Hot meals and kind hugs: Polish welcome for Ukrainian refugees
LWF’s Humanitarian Coordinator shares stories of “heroes and angels” welcoming Ukrainians fleeing from conflict
(LWI) - A hot meal, a place to stay, a welcoming smile, a comforting hug. All along the border between Poland and Ukraine, Allan A. Calma, Global Humanitarian Coordinator for the Lutheran World Federation (LWF) has been witnessing the way countless women and men in Poland have been offering small acts of kindness, compassion and support to those fleeing from the destruction of their homeland.
Calma has spent most of the past month meeting and talking to Ukrainians who have crossed the Polish border, many of them travelling for over a week by car, or on foot when fuel supplies ran out. They told him countless heartbreaking stories of having to leave family members behind. They shared fears that missing relatives may have been trapped by sex traffickers, taking advantage of the chaos at some border crossings.
“I met refugees in all sorts of locations in Poland,” he explains, “in train stations, mass transit or reception centers, basketball courts and exhibition centers, in churches and in peoples’ homes. Most of them were tired, confused and vulnerable, yet somehow still feeling a faint glimmer of hope, despite the hopeless situation that Russia’s war on Ukraine has provoked for them.”
A woman serves food at a soup kitchen for refugees from Ukraine, at the Vyšné Nemecké border crossing between Slovakia and Ukraine. Photo: LWF/Albin Hillert
Almost all the refugees Calma spoke to told him the same two things: “Firstly, they want this war to end so that they can go home and secondly, they are so grateful to the people of Poland who continue to offer whatever they can to support their neighbors in need.” Standing at the border crossings in the freezing cold, Calma says, these numerous Good Samaritans are providing food and drink, shelter and accommodation, or simply words of welcome and support, “ordinary gestures made extraordinary because of the kindness and compassion they express.”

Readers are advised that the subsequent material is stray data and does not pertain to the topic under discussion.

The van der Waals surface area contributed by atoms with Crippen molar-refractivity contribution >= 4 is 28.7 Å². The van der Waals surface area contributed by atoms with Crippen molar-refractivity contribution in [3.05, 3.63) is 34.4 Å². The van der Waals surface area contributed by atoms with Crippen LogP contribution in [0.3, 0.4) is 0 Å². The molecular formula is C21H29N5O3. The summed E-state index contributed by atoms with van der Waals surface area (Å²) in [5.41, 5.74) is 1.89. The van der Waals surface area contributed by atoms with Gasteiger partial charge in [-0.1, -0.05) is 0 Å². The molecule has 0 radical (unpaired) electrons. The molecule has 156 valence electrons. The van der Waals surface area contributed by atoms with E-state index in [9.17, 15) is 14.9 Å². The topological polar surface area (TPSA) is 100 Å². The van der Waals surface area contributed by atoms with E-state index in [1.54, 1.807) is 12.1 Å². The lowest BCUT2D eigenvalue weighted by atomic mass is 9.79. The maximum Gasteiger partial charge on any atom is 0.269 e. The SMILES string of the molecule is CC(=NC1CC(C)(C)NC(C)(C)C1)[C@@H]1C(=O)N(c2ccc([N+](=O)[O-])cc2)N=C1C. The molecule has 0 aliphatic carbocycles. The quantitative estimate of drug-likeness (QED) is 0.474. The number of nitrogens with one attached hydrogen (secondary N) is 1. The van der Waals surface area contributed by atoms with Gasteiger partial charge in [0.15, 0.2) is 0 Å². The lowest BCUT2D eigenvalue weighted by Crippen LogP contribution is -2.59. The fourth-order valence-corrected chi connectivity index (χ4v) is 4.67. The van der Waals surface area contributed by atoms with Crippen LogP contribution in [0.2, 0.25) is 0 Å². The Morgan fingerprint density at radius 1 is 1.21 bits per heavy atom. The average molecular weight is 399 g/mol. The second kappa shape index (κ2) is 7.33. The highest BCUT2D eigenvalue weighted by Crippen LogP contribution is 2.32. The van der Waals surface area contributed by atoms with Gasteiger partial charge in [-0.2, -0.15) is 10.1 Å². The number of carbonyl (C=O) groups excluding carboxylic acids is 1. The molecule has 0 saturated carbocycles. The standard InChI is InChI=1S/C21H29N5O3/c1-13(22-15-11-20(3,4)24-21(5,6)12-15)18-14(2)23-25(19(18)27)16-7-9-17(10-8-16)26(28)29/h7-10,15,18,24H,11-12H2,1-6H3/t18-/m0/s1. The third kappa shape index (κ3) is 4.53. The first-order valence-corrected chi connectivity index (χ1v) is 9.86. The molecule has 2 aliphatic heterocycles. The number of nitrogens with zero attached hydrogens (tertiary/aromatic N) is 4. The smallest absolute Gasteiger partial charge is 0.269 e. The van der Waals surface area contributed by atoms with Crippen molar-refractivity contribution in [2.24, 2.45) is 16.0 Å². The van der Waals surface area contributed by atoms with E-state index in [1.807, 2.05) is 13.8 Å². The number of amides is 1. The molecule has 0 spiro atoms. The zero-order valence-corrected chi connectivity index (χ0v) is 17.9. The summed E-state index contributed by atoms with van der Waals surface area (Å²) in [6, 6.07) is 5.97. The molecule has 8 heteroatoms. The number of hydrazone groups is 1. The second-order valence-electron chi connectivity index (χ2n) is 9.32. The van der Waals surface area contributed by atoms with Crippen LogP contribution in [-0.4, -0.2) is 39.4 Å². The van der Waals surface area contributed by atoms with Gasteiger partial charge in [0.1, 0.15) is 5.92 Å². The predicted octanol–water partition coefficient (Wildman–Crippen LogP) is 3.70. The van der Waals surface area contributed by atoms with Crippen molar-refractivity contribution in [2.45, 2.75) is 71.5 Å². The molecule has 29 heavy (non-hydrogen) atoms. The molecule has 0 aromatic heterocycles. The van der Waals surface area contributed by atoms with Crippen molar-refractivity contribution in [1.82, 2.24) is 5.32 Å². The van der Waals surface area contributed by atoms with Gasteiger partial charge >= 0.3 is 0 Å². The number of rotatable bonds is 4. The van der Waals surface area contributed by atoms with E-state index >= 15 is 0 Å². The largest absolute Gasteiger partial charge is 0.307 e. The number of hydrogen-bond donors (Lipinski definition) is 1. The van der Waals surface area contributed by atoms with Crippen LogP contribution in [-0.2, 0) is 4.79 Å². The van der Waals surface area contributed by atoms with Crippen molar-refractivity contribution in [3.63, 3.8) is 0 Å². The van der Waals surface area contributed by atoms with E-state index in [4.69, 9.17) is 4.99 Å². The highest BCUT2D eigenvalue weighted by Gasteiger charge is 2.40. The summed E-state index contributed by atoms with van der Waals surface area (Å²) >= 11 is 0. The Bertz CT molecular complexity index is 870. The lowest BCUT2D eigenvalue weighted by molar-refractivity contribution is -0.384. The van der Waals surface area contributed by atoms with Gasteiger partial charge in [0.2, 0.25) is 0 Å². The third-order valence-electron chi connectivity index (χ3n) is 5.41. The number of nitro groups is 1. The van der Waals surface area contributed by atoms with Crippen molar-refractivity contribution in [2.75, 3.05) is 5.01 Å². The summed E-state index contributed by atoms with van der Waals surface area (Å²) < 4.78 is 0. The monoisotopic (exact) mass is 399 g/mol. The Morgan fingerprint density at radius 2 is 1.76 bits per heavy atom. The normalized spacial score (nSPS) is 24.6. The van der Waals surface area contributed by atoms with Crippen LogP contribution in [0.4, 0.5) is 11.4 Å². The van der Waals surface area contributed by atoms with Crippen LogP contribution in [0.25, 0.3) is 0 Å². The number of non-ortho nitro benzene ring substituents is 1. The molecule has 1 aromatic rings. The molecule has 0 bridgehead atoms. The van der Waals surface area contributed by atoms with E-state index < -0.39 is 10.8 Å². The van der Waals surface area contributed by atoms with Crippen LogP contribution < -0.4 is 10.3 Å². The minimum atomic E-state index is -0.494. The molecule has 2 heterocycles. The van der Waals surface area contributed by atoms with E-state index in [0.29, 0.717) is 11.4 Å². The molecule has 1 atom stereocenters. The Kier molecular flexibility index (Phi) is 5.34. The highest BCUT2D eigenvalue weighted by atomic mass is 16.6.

The LWF is among many humanitarian organizations in the region, supporting local churches and aid agencies that are responding to the needs of over three and a half million Ukrainians who have fled the country since the Russian invasion began on 24 February. LWF is scaling up support to its member churches in Poland, Slovakia, Hungary and Romania, as well as providing practical aid, psychosocial support and pastoral care for displaced people who have chosen to remain inside the borders of Ukraine.
We are extremely grateful to the people of Poland who have shown the world what it means to truly welcome the stranger.
“There are so many organizations responding to the crisis,” Calma says, “but it is undeniably clear who the real heroes and angels are in this region. The Polish mother cooking hot meals to serve in a transit center, the little girl sharing her toys with another child who has left everything behind, the pastor who drives to the station at 3am to pick up a Ukrainian family, the people who make up beds in their houses to provide a safe space to stay, the teacher who takes care of children so that exhausted parents can find a few moments of peace.”
Calma concludes: “This war has shown us the worst in human behavior, but it has also highlighted the best in humanity too. All those caught up in the conflict really need our continued support, our solidarity and especially our prayers. We must work together, hand in hand, but we are and should continue to be extremely grateful to the people of Poland who have shown the world what it means to truly welcome the stranger among us.”
LWF's is coordinating a response through its member churches in Ukraine and the neighboring countries to ensure support to Ukrainian refugees as well as their safe and dignified arrival. The work is supported by LWF's funding partners, including the Evangelical Lutheran Church in America.